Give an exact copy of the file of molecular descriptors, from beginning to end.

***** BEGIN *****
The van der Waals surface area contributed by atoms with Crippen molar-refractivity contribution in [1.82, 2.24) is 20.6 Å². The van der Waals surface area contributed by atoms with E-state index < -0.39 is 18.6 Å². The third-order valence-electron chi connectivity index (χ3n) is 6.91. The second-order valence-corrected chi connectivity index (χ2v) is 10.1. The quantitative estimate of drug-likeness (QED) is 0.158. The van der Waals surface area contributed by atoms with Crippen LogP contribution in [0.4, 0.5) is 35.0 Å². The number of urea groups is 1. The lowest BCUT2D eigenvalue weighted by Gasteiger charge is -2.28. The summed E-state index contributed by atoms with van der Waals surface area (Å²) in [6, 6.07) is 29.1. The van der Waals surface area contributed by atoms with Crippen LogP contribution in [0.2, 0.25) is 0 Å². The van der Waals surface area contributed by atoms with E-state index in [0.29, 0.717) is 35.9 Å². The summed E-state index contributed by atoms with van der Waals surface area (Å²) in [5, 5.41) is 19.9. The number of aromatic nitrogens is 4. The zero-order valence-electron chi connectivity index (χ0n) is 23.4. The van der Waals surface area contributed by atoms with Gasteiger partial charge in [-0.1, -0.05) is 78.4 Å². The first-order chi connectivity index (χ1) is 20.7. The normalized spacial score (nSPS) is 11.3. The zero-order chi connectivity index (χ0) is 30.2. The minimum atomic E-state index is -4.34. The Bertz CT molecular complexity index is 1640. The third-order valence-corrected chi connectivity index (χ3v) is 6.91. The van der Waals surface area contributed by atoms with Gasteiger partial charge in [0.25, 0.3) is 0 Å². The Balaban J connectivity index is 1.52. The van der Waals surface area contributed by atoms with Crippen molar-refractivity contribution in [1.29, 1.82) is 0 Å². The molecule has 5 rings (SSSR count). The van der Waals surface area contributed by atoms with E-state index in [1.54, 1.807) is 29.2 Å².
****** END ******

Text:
The van der Waals surface area contributed by atoms with Crippen molar-refractivity contribution in [1.82, 2.24) is 20.6 Å². The van der Waals surface area contributed by atoms with E-state index < -0.39 is 18.6 Å². The third-order valence-electron chi connectivity index (χ3n) is 6.91. The second-order valence-corrected chi connectivity index (χ2v) is 10.1. The quantitative estimate of drug-likeness (QED) is 0.158. The van der Waals surface area contributed by atoms with Crippen LogP contribution in [0.4, 0.5) is 35.0 Å². The number of urea groups is 1. The lowest BCUT2D eigenvalue weighted by Gasteiger charge is -2.28. The summed E-state index contributed by atoms with van der Waals surface area (Å²) in [6, 6.07) is 29.1. The van der Waals surface area contributed by atoms with Crippen LogP contribution in [0.2, 0.25) is 0 Å². The van der Waals surface area contributed by atoms with E-state index in [0.29, 0.717) is 35.9 Å². The summed E-state index contributed by atoms with van der Waals surface area (Å²) in [5, 5.41) is 19.9. The number of aromatic nitrogens is 4. The zero-order valence-electron chi connectivity index (χ0n) is 23.4. The van der Waals surface area contributed by atoms with Gasteiger partial charge in [-0.1, -0.05) is 78.4 Å². The first-order chi connectivity index (χ1) is 20.7. The normalized spacial score (nSPS) is 11.3. The zero-order chi connectivity index (χ0) is 30.2. The minimum atomic E-state index is -4.34. The Bertz CT molecular complexity index is 1640. The third-order valence-corrected chi connectivity index (χ3v) is 6.91. The van der Waals surface area contributed by atoms with Gasteiger partial charge in [0.25, 0.3) is 0 Å². The Balaban J connectivity index is 1.52. The van der Waals surface area contributed by atoms with Crippen molar-refractivity contribution in [1.29, 1.82) is 0 Å². The molecule has 5 rings (SSSR count). The van der Waals surface area contributed by atoms with E-state index in [1.54, 1.807) is 29.2 Å².